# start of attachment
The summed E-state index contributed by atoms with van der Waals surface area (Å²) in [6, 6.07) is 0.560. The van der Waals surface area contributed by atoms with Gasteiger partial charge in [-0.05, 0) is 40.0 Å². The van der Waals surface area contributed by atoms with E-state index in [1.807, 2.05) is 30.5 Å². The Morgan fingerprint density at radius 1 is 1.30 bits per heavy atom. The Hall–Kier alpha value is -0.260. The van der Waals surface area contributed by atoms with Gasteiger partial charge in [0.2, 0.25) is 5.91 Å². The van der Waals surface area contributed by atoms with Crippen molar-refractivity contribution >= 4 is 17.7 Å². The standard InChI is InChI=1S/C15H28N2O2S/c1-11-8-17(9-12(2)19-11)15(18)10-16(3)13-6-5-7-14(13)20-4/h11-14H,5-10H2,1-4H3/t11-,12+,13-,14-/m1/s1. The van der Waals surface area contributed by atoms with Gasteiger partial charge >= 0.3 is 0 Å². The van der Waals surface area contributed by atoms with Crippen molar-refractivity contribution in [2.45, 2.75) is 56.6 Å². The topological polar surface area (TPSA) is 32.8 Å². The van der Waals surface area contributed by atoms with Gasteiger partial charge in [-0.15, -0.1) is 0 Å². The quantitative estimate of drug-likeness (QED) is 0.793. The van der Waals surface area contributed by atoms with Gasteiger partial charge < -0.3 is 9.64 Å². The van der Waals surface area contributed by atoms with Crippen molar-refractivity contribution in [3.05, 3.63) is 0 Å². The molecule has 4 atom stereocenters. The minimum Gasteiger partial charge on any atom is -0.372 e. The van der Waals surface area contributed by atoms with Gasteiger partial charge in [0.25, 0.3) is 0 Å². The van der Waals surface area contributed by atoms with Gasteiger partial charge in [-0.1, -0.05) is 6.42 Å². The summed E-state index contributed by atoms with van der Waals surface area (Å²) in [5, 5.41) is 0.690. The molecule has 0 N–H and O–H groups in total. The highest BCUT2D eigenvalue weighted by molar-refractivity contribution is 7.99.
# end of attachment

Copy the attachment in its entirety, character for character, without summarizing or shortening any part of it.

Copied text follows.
The summed E-state index contributed by atoms with van der Waals surface area (Å²) in [6, 6.07) is 0.560. The van der Waals surface area contributed by atoms with Gasteiger partial charge in [-0.05, 0) is 40.0 Å². The van der Waals surface area contributed by atoms with E-state index in [1.807, 2.05) is 30.5 Å². The Morgan fingerprint density at radius 1 is 1.30 bits per heavy atom. The Hall–Kier alpha value is -0.260. The van der Waals surface area contributed by atoms with Gasteiger partial charge in [0.2, 0.25) is 5.91 Å². The van der Waals surface area contributed by atoms with Crippen molar-refractivity contribution >= 4 is 17.7 Å². The standard InChI is InChI=1S/C15H28N2O2S/c1-11-8-17(9-12(2)19-11)15(18)10-16(3)13-6-5-7-14(13)20-4/h11-14H,5-10H2,1-4H3/t11-,12+,13-,14-/m1/s1. The van der Waals surface area contributed by atoms with Gasteiger partial charge >= 0.3 is 0 Å². The van der Waals surface area contributed by atoms with Crippen molar-refractivity contribution in [2.45, 2.75) is 56.6 Å². The topological polar surface area (TPSA) is 32.8 Å². The van der Waals surface area contributed by atoms with Gasteiger partial charge in [-0.15, -0.1) is 0 Å². The quantitative estimate of drug-likeness (QED) is 0.793. The van der Waals surface area contributed by atoms with Gasteiger partial charge < -0.3 is 9.64 Å². The van der Waals surface area contributed by atoms with Crippen molar-refractivity contribution in [3.05, 3.63) is 0 Å². The molecule has 4 atom stereocenters. The minimum Gasteiger partial charge on any atom is -0.372 e. The van der Waals surface area contributed by atoms with Gasteiger partial charge in [0.25, 0.3) is 0 Å². The van der Waals surface area contributed by atoms with Gasteiger partial charge in [-0.1, -0.05) is 6.42 Å². The summed E-state index contributed by atoms with van der Waals surface area (Å²) in [5, 5.41) is 0.690. The molecule has 0 N–H and O–H groups in total. The highest BCUT2D eigenvalue weighted by molar-refractivity contribution is 7.99.